February 2024 talk

Elusive Marine Wildlife of the UK as seen from the shore... and the kayak!

At our February talk, the father and son combination of Rupert and Henry Kirkwood produced a most entertaining and interesting evening with lots of delightful tales backed with with superb video film and photographs. 

Rupert mentioned the problems of kayaking are the unpredictable British weather and the fact that the animals he is looking out for are often behind him. The plus side is the world class scenery around our coastlines. 

Retired vet Rupert is a most experienced kayaker with over 32,000 miles travelled. Among the many journeys Rupert has undertaken are 21 trips to the Eddystone Lighthouse. 

Among the many wonderful sightings Rupert photographed were Leatherback Turtle, Wilson Petrel seen in Devon and a Little Auk that Rupert named Nugger who rested on the kayak.

Rupert described the River Torridge as England’s premier otter river and it not surprisingly proved to be a great location to photograph these mesmerising mammals.
Lundy Island is not an easy place to get to on a kayak but Rupert highlighted that since rats have been eradicated the Puffin population on Lundy Island has prospered. Rupert was able to take advantage of the favourable conditions when they arose to capture this most iconic of birds at sea from his camera on his kayak. 
Mounts Bay is a good place to see cetaceans. However the Basking Shark once commonly seen around the sea off Cornwall are no longer seen as the Plankton have move northwards. Seemingly another sign of global warming. 

What followed were film clips that emphatically had the wow facture about them.

After seeing a wonderful photograph of a 30ft Minke whale fully airborne Rupert showed us a film of a Humpback Whale, all 40 tonne and 40 feet long, that breached the surface not too many feet away from Rupert’s kayak.  
From Rupert’s record of the patterns of black and white pigmentations and scale on the underneath of the tail he was informed that this was the first record of this particular Humpback Whale. This meant that Rupert could name it. Since this sighting ‘Cream Tea’ has been seen 19 times.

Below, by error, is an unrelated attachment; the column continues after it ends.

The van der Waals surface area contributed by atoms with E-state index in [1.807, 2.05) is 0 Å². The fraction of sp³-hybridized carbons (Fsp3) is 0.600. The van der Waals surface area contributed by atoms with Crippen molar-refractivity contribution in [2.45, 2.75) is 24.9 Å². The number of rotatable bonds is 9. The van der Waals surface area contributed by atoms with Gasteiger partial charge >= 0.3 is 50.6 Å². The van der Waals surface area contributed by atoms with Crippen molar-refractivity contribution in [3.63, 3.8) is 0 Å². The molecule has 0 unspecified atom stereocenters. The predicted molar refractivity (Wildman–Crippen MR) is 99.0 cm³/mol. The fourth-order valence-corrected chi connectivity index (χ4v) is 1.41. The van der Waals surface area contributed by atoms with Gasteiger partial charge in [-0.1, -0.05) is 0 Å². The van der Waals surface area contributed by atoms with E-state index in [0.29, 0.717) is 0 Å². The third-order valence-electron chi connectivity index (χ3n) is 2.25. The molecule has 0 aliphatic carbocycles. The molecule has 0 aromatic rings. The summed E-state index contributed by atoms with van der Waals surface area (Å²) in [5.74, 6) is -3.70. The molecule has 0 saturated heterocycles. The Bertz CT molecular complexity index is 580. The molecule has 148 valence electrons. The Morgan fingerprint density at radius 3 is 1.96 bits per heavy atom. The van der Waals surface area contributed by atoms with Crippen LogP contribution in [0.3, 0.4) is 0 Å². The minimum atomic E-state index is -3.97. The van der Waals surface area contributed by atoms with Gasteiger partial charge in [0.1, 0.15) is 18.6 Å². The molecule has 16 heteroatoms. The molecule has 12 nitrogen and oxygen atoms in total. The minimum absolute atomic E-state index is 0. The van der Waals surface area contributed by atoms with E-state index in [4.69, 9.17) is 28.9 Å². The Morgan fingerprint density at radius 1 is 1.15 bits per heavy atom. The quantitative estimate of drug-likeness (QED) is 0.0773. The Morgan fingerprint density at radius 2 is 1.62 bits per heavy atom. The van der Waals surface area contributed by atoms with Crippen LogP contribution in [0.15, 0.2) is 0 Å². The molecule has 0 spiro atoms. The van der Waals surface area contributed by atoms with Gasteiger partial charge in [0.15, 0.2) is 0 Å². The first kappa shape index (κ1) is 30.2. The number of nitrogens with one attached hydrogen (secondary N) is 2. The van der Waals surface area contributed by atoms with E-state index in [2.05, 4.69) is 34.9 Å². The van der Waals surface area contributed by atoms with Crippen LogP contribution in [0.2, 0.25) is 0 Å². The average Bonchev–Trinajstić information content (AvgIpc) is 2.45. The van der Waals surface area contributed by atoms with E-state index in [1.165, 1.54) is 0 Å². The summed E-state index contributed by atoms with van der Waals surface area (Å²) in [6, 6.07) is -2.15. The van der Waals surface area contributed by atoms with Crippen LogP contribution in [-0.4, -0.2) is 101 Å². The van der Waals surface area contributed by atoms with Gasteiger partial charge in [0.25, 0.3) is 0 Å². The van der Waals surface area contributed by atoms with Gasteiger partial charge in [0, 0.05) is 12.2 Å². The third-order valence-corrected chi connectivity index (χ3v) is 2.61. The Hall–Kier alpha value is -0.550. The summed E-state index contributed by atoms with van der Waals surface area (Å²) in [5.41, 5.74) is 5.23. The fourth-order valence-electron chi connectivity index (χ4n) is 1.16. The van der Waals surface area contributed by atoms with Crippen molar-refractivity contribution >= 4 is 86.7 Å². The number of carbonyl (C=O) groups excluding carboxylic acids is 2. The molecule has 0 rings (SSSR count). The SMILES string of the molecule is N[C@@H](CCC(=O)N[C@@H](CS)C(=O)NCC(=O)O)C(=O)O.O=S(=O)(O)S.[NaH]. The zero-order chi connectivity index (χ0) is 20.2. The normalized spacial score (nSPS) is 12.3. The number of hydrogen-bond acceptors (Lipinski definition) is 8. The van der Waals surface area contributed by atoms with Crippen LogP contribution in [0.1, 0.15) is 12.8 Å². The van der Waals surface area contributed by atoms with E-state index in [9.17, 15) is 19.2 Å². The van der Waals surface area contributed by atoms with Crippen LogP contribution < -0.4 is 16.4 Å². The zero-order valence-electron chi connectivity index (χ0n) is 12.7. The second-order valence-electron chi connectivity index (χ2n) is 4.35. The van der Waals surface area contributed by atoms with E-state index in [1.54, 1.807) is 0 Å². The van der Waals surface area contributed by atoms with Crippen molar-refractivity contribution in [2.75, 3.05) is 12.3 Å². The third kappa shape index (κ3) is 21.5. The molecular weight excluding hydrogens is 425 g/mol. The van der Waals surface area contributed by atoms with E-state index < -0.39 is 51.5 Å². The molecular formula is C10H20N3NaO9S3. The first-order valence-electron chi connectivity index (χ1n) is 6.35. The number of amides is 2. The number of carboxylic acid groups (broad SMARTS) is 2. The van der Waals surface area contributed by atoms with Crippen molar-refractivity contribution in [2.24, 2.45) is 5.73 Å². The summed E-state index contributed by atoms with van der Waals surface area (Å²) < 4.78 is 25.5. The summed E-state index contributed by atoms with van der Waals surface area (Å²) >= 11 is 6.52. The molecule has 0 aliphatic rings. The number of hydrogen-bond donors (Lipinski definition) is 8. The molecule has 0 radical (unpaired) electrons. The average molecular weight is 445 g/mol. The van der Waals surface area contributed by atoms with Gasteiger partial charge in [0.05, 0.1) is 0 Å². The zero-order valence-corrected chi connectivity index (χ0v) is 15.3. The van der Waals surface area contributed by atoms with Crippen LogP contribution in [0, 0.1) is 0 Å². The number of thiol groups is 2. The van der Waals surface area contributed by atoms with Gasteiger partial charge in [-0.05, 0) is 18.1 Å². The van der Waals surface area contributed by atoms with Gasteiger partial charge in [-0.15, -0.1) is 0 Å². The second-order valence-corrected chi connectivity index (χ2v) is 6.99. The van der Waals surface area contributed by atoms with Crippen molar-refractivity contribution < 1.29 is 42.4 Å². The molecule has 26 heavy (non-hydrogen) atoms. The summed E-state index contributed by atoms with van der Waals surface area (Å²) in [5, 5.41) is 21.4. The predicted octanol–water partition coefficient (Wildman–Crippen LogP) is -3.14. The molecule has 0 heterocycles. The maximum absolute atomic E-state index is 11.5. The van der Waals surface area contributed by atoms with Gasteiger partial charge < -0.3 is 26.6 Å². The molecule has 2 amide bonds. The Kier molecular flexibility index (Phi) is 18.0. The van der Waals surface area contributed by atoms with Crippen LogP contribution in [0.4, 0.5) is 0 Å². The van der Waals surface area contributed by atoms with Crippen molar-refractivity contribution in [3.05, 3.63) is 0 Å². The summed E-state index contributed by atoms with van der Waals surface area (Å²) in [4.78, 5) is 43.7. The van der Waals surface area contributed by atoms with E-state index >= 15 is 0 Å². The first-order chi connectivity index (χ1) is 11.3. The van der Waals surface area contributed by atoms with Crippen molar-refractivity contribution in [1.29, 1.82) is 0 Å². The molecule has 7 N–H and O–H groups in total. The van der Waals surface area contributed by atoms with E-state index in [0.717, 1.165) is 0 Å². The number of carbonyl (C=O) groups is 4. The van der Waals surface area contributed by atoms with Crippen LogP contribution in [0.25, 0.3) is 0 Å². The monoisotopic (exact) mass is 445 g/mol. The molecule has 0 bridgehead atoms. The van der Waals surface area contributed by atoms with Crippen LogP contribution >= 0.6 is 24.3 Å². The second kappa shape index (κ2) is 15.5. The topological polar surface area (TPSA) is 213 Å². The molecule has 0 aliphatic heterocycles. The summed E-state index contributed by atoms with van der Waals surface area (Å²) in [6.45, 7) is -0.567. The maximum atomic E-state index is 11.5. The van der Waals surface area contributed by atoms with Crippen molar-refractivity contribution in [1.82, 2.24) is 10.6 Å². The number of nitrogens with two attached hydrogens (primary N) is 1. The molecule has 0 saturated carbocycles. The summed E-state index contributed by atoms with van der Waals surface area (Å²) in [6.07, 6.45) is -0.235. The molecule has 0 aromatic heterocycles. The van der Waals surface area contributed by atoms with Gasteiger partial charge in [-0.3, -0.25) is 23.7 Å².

The film of Cream Tea blowing then submerging was wonderful. Rupert still seems he cannot believe the good fortune that allowed him to be in the right place at the right time. An added bonus was the fact Cream Tea did not tip Rupert into the sea.

Rupert was followed by his son Henry. Henry prefers to be on land as he needs his equipment to be stable to make these excellent films.
Nine months ago Henry made a career change and is hoping to become a wildlife film maker. Since making this decision he has been putting together as many sequences as possible.
The family went to Canada where Henry filmed some North American river otters. In the film we saw a mother teaching her two youngsters how to hunt. One of the two was quicker to pick up the required skills. We saw how the otter caught an eel but let it slip from its grasp.
This was followed by some superb filming of Giant Bluefin Tuna trying to catch Garfish in the sea off south Devon. It was wonderful to see the Great Bluefin Tuna leaping spectacularly out of the sea.

For further photos and video visit Rupert's website: https://thelonekayaker.wordpress.com and Henry's Youtube channel: https://www.youtube.com/channel/UCirFGIzqFzCYoy_YOYCro2w

Our thanks must go to Julia Shahin for organising such a delightful evening. 

All photos/video copyright of Henry and Rupert Kirkwood

Andrew Harrison

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Protecting wildlife for the future
Keynsham Group
Avon Wildlife Trust
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Email: keynshamawt@gmail.com